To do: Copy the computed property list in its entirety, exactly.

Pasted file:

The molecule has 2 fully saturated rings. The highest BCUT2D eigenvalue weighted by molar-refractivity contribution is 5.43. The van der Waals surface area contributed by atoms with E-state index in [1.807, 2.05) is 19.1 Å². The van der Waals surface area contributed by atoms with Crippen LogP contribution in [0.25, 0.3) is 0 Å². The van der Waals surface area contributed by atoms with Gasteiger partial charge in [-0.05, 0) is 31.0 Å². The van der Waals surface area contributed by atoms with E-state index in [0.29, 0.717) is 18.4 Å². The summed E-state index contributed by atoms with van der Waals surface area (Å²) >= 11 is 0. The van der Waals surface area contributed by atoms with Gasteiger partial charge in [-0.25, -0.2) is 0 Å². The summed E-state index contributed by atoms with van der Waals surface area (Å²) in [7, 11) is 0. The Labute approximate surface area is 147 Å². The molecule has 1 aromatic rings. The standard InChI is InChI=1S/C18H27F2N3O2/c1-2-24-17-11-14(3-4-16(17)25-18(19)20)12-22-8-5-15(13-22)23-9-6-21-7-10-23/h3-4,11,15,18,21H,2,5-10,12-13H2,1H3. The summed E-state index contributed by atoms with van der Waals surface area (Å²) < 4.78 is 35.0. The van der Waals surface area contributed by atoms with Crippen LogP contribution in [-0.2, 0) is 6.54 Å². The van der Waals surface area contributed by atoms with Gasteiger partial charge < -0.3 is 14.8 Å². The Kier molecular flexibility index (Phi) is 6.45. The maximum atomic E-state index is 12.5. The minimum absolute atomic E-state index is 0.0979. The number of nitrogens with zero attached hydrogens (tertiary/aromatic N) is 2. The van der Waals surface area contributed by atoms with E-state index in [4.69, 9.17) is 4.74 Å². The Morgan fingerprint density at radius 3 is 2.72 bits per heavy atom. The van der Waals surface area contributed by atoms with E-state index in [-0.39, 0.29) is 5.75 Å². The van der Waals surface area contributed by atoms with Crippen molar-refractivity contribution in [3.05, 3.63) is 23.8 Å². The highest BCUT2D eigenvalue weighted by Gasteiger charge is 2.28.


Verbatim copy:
The molecule has 2 fully saturated rings. The highest BCUT2D eigenvalue weighted by molar-refractivity contribution is 5.43. The van der Waals surface area contributed by atoms with E-state index in [1.807, 2.05) is 19.1 Å². The van der Waals surface area contributed by atoms with Crippen LogP contribution in [0.25, 0.3) is 0 Å². The van der Waals surface area contributed by atoms with Gasteiger partial charge in [-0.05, 0) is 31.0 Å². The van der Waals surface area contributed by atoms with E-state index in [0.29, 0.717) is 18.4 Å². The summed E-state index contributed by atoms with van der Waals surface area (Å²) >= 11 is 0. The van der Waals surface area contributed by atoms with Gasteiger partial charge in [-0.25, -0.2) is 0 Å². The summed E-state index contributed by atoms with van der Waals surface area (Å²) in [7, 11) is 0. The Labute approximate surface area is 147 Å². The molecule has 1 aromatic rings. The standard InChI is InChI=1S/C18H27F2N3O2/c1-2-24-17-11-14(3-4-16(17)25-18(19)20)12-22-8-5-15(13-22)23-9-6-21-7-10-23/h3-4,11,15,18,21H,2,5-10,12-13H2,1H3. The summed E-state index contributed by atoms with van der Waals surface area (Å²) < 4.78 is 35.0. The van der Waals surface area contributed by atoms with Crippen LogP contribution in [-0.2, 0) is 6.54 Å². The van der Waals surface area contributed by atoms with Gasteiger partial charge < -0.3 is 14.8 Å². The Kier molecular flexibility index (Phi) is 6.45. The maximum atomic E-state index is 12.5. The minimum absolute atomic E-state index is 0.0979. The number of nitrogens with zero attached hydrogens (tertiary/aromatic N) is 2. The van der Waals surface area contributed by atoms with E-state index in [4.69, 9.17) is 4.74 Å². The Morgan fingerprint density at radius 3 is 2.72 bits per heavy atom. The van der Waals surface area contributed by atoms with E-state index in [-0.39, 0.29) is 5.75 Å². The van der Waals surface area contributed by atoms with Crippen molar-refractivity contribution in [3.05, 3.63) is 23.8 Å². The highest BCUT2D eigenvalue weighted by Gasteiger charge is 2.28.